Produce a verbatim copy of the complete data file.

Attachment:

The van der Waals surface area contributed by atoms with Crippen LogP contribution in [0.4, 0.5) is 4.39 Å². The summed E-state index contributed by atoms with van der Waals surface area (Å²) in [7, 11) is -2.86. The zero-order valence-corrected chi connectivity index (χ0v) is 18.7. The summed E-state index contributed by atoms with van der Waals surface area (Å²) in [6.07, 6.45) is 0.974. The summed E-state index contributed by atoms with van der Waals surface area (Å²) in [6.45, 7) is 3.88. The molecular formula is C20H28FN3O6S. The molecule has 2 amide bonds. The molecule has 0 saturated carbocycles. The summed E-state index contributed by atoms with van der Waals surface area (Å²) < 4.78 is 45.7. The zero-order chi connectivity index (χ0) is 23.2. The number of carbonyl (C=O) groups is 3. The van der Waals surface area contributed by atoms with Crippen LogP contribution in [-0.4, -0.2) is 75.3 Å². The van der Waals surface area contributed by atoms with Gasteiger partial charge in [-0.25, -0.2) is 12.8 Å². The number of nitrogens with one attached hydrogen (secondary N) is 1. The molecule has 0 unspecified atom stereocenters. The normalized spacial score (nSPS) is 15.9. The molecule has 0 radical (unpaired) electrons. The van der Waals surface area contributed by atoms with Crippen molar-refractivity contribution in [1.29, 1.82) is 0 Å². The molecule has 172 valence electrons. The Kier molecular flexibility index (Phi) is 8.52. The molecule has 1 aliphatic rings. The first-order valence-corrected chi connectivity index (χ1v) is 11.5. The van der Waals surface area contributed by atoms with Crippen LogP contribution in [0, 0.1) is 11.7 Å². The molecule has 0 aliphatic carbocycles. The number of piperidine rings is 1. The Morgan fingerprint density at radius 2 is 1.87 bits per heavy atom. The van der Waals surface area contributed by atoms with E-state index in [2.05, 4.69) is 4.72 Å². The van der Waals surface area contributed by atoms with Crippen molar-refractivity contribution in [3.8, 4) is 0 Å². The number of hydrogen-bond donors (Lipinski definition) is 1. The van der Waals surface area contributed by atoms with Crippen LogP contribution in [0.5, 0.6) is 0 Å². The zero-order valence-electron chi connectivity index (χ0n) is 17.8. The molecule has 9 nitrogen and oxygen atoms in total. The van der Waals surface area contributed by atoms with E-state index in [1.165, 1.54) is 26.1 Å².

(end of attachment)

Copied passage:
The van der Waals surface area contributed by atoms with Crippen LogP contribution in [0.4, 0.5) is 4.39 Å². The summed E-state index contributed by atoms with van der Waals surface area (Å²) in [7, 11) is -2.86. The zero-order valence-corrected chi connectivity index (χ0v) is 18.7. The summed E-state index contributed by atoms with van der Waals surface area (Å²) in [6.07, 6.45) is 0.974. The summed E-state index contributed by atoms with van der Waals surface area (Å²) in [6.45, 7) is 3.88. The molecular formula is C20H28FN3O6S. The molecule has 2 amide bonds. The molecule has 0 saturated carbocycles. The summed E-state index contributed by atoms with van der Waals surface area (Å²) < 4.78 is 45.7. The zero-order chi connectivity index (χ0) is 23.2. The number of carbonyl (C=O) groups is 3. The van der Waals surface area contributed by atoms with Crippen LogP contribution in [-0.4, -0.2) is 75.3 Å². The van der Waals surface area contributed by atoms with Gasteiger partial charge in [-0.25, -0.2) is 12.8 Å². The number of nitrogens with one attached hydrogen (secondary N) is 1. The molecule has 0 unspecified atom stereocenters. The normalized spacial score (nSPS) is 15.9. The molecule has 0 radical (unpaired) electrons. The van der Waals surface area contributed by atoms with Crippen molar-refractivity contribution in [1.29, 1.82) is 0 Å². The molecule has 172 valence electrons. The Kier molecular flexibility index (Phi) is 8.52. The molecule has 1 aliphatic rings. The first-order valence-corrected chi connectivity index (χ1v) is 11.5. The van der Waals surface area contributed by atoms with Crippen LogP contribution in [0, 0.1) is 11.7 Å². The molecule has 0 aliphatic carbocycles. The number of piperidine rings is 1. The Morgan fingerprint density at radius 2 is 1.87 bits per heavy atom. The van der Waals surface area contributed by atoms with E-state index in [2.05, 4.69) is 4.72 Å². The van der Waals surface area contributed by atoms with Crippen molar-refractivity contribution in [3.8, 4) is 0 Å². The number of hydrogen-bond donors (Lipinski definition) is 1. The van der Waals surface area contributed by atoms with Crippen LogP contribution in [0.5, 0.6) is 0 Å². The zero-order valence-electron chi connectivity index (χ0n) is 17.8. The molecule has 9 nitrogen and oxygen atoms in total. The van der Waals surface area contributed by atoms with E-state index in [1.165, 1.54) is 26.1 Å².